Petition Seeks to Get Rejected Energy Choice Proposal on 2020 Ballot

A worker is seen on top of an utility pole

A worker is seen on top of an utility pole / Getty Images

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Residential and business ratepayers could save as much as $7.5 billion a year by 2030 if Florida joins 18 other states and the District of Columbia in untangling its utility regulations to generate competition in wholesale and retail electric markets.

The Coalition for Energy Choice, an Alachua-based political action committee (PAC) chaired by James A. Patton, Jr., is spearheading a Citizens for Energy Choices petition drive to get such a proposal before Florida voters in 2020.

On Nov. 30, the last required state Division of Elections (DEC) reporting date, Citizens for Energy Choices had raised $434,000 — all from Coalition for Energy Choice — spent $396,515 and submitted 33,863 valid petition signatures in a preliminary step to get the measure on the 2020 ballot.

The proposed "Changes to Energy Market Initiative" calls for wholesale and retail electricity markets to "be fully competitive so that electricity customers are afforded meaningful choices among a wide variety of competing electricity providers."

If adopted by 60 percent of voters in 2020, the constitutional amendment would establish the right for customers to choose electricity providers and limit the role of investor-owned electric utilities – such as Florida Power & Light, Duke Energy Florida, Tampa Electric Co. and Gulf Power Co. – to constructing, operating and repairing transmission and distribution systems.

The proposed initiative is one of 13 citizen-initiated constitutional amendments that have preliminarily qualified to petition for inclusion on the 2020 ballot. The proposed measures must each secure 766,200 signatures of registered voters by Feb. 1, 2020, to qualify for the Nov. 3 ballot.

Among other proposed petitions: "The $15 Minimum Wage Initiative" sponsored by Florida For A Fair Wage and Orlando attorney John Morgan; the "Medicaid Expansion Initiative"’ to expand Medicaid to about 800,000 Floridians; and the "Acknowledgement of God Pledge in Schools Initiative", to "provide for a daily pledge in public schools for the purpose of acknowledging the role of God in America's founding."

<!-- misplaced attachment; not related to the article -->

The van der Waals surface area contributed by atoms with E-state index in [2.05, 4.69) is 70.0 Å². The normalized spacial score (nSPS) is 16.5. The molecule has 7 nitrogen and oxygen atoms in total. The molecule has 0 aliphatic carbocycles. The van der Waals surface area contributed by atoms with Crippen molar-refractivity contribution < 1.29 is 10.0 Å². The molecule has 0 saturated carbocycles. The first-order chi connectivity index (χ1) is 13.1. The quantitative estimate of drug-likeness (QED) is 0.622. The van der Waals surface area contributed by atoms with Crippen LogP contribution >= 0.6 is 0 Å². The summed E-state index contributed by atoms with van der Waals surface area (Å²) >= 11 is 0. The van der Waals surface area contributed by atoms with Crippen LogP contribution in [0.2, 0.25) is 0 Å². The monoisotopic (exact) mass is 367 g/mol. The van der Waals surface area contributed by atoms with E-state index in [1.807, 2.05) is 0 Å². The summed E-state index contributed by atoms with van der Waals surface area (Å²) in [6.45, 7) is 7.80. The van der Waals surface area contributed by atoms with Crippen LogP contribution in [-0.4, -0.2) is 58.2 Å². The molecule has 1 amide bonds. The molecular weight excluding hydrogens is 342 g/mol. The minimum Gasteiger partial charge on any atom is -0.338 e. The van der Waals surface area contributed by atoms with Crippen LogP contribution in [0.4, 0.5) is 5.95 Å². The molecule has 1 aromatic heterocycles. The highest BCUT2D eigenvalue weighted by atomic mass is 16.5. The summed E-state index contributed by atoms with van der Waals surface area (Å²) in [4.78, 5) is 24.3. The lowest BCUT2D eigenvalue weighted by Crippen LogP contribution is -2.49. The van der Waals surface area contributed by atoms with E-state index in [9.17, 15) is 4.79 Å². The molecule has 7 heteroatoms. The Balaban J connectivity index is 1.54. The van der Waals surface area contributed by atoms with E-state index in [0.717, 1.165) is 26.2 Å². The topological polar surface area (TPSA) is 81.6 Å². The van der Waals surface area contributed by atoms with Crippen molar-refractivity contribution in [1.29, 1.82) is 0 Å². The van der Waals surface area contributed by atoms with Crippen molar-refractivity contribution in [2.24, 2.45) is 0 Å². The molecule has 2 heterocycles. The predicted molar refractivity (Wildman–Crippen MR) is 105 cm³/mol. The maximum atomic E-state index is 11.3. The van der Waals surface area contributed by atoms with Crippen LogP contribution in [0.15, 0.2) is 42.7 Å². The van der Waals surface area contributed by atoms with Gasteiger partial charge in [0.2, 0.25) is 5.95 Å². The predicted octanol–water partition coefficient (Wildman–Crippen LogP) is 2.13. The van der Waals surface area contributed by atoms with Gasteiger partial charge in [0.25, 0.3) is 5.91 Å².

Two petitions seek to get "assault weapon" bans on the ballot, two are related to the state’s medical marijuana program and four propose changes to elections laws, including one seeking to establish a top-two open primary system and the other, the "Open Primaries Initiative", to allow voters to vote in primary elections regardless of party affiliation.

The "Changes to Energy Market Initiative" would not change the structure of the state’s electric-power retail market. It would, however, declare it state policy to "establish an open and competitive market."

The initiative would "empower consumers of investor-owned utility companies with the rights to choose providers on a competitive wholesale and retail electric market and to produce electricity for themselves; and require the Florida State Legislature to pass laws to implement the amendment."

The proposed amendment would require the Florida Legislature to pass laws by 2025 to "limit the activity of investor-owned electric utilities to the construction, operation and repair of electrical transmission and distribution systems; promote competition in the generation and retail sale of electricity; protect against unwarranted service disconnections; prohibit any granting of either monopolies or exclusive franchises for the generation and sale of electricity;" and "establish an independent market monitor to ensure the competitiveness of the wholesale and retail electric markets."

The tentative measure also includes a provision stating if the Legislature does not enact the required laws according to the amendment, then any Florida citizen could seek judicial relief compelling the Legislature to comply.

Virtually the same proposal was submitted as Question 3 in Nevada, where constitutional amendments must be approved in successive general elections. Question 3 was approved in 2016, but rejected in 2018.

The initiative is also, essentially, a revival of Proposal 51, which was rejected by the Constitution Revision Commission (CRC) for inclusion on the 2018 ballot.

Proposal 51 cited a study by the Perryman Group, a Texas-based economic and analytics firm, that found if Florida’s energy market resembled that of Texas, customers could have saved up to $6 billion in 2016. In 2030, the group estimates savings of more than $7.5 billion and generation more than 90,000 permanent jobs if statewide competition is introduced soon.

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